Oliver pointed to the case of Wampum resident Jordan Brown, who was 11 when state police charged him as an adult with killing his father's pregnant fiancee and her unborn child.
A judge later moved Brown's case to juvenile court. Brown, now 15, was found delinquent and ordered held in juvenile detention until as long as his 21st birthday.
“There is a perception that there is a real problem with juvenile violence out there,” Oliver said. “That perception, whether it's true or not, is causing people to demand longer sentences for juveniles.”
Bailey, who planned to marry Peterson this summer, said she was devoted to their daughter, Elieonna, 1.
“She really was the rock in our family,” Bailey said. “I don't know what I'm going to do.”
Sherry Chapman, her mother, said Peterson was an outgoing and strong-willed woman who spoke her mind.
“That's how she was,” said Sherry Chapman, 44. “She said it to the wrong kids.”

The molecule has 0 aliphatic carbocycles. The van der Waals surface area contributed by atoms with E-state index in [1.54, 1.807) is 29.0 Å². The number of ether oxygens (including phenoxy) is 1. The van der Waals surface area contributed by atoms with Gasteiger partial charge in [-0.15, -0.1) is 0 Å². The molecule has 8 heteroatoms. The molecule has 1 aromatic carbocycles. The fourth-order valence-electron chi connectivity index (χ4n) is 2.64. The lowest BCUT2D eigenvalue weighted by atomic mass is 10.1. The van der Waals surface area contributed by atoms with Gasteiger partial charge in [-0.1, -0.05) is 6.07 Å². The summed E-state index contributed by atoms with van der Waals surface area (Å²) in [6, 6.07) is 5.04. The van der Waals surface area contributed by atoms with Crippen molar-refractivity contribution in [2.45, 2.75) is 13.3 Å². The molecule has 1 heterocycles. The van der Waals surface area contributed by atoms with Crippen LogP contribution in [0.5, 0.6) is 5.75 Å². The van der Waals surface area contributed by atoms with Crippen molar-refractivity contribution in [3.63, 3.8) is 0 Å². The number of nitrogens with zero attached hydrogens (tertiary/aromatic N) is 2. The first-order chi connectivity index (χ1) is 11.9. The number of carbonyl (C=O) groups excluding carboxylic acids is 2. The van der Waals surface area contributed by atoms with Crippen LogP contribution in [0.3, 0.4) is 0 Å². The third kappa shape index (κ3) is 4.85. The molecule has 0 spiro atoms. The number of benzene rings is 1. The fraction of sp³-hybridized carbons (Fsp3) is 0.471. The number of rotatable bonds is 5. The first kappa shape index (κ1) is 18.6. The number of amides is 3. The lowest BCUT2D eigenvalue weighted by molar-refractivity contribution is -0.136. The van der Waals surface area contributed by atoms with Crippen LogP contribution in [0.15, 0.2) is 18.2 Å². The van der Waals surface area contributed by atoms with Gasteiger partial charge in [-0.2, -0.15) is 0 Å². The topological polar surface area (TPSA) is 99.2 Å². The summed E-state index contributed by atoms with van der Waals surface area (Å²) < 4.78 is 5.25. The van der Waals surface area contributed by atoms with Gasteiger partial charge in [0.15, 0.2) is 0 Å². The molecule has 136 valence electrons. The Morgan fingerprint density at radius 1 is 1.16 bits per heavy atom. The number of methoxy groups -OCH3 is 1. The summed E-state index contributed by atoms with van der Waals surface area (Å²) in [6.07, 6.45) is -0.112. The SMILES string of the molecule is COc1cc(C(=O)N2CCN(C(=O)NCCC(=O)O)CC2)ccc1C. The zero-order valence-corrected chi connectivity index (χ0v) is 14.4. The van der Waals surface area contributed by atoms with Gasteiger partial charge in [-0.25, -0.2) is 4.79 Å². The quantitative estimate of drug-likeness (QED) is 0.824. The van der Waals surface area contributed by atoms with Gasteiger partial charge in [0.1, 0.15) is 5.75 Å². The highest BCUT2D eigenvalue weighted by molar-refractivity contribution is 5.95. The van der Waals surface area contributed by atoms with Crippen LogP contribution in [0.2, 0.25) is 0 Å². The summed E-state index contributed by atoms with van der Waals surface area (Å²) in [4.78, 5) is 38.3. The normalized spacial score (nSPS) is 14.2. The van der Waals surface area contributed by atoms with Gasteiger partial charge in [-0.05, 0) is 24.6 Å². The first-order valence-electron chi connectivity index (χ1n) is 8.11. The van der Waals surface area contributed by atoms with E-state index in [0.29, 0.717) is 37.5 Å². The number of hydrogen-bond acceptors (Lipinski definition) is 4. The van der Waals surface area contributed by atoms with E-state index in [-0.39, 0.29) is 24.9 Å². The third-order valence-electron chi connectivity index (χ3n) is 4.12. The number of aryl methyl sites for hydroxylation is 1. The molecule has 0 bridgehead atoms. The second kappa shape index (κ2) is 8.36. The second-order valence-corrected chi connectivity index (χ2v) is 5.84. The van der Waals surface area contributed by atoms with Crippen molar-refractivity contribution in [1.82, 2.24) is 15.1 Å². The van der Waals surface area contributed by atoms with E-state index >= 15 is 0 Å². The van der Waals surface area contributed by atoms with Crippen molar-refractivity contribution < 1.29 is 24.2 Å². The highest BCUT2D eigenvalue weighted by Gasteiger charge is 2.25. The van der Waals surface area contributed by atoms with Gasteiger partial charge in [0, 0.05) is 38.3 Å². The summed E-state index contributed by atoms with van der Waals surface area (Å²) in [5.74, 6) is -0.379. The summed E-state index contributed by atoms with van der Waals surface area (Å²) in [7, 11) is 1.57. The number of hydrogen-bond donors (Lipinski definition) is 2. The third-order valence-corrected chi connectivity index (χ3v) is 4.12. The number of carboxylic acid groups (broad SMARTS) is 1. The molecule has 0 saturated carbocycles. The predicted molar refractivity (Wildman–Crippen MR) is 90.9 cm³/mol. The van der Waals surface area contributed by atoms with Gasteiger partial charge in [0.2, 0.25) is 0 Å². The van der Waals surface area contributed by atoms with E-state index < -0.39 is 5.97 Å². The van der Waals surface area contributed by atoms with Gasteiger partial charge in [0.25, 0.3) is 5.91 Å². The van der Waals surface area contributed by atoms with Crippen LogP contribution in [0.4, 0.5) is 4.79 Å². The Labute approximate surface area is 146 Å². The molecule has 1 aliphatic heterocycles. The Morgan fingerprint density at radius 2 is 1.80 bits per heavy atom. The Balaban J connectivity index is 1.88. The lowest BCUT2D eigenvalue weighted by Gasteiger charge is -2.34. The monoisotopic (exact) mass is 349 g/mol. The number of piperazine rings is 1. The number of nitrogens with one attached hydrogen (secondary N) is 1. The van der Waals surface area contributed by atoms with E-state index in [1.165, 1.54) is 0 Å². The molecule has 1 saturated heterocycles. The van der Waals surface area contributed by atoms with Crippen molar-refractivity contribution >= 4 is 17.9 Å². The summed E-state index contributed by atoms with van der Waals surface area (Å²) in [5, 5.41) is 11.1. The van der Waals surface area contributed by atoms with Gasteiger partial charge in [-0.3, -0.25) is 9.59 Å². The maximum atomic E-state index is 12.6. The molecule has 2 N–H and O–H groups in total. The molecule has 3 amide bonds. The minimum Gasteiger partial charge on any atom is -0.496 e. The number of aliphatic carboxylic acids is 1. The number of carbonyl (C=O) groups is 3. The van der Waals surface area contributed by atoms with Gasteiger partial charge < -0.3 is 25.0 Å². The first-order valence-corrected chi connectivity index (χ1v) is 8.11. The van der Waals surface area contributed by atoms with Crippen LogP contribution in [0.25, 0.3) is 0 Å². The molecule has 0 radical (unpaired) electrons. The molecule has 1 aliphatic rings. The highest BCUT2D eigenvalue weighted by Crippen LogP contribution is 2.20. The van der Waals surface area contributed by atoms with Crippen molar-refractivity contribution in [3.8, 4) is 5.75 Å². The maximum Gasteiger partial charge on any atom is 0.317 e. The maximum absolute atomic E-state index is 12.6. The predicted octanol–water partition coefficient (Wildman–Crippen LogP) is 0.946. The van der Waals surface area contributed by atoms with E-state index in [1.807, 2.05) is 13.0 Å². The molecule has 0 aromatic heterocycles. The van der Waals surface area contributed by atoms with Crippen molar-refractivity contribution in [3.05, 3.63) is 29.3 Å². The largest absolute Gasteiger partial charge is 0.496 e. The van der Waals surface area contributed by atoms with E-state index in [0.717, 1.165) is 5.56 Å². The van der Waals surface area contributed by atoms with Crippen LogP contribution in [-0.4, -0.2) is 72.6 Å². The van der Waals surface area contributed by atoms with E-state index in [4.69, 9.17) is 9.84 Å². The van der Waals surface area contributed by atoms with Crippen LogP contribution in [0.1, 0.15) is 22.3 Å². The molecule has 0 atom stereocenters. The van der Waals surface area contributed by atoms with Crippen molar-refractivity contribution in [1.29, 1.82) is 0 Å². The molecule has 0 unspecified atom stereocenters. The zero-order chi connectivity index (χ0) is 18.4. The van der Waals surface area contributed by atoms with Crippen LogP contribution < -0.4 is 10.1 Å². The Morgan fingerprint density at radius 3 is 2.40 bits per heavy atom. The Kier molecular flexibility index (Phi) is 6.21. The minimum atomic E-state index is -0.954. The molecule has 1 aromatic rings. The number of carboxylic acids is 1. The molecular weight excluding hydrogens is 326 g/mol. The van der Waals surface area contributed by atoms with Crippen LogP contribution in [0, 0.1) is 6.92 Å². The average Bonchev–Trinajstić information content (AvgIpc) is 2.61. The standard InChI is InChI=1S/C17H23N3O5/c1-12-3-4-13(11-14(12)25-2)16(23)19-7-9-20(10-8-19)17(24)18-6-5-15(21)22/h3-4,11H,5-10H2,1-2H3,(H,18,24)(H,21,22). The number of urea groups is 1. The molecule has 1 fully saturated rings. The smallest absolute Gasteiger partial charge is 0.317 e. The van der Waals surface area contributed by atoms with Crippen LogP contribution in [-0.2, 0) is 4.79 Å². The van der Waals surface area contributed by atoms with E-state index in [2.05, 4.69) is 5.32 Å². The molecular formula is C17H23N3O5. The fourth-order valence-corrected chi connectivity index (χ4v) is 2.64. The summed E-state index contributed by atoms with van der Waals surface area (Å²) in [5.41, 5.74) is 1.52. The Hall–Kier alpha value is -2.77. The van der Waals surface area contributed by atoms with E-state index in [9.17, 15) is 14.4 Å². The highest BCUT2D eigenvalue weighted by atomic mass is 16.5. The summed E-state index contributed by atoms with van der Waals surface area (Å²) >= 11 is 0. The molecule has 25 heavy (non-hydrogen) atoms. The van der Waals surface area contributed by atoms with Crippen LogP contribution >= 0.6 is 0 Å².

The family planned a funeral Wednesday. Wesley Chapman said the family would help Bailey with their granddaughter.
“She's all we have left of her,” he said.
Staff writer Bob Bauder contributed to this report. Margaret Harding is a staff writer for Trib Total Media. She can be reached at 412-380-8519 or firstname.lastname@example.org.There are currently no comments for this story.
- Study: Traffic jams siphon $1B a year from region’s drivers
- Anglers, others don’t want Kingston dam to go
- Penguins’ Shero talks with Letang’s agent
- Grilli blows 1st save; Pirates lose to Reds in 13 innings
- FBI targets ‘hacktivist’ in rape case
- Blackhawks even series with OT victory
- Starkey: No apologies for this NBA column
- Lending is lifeblood for small businesses
- Cyber studies lead Latrobe grad to West Point
- Written records carry risk of skimming, says accountant reviewing Pittsburgh city books
- Zero percent doesn’t necessarily mean zero worries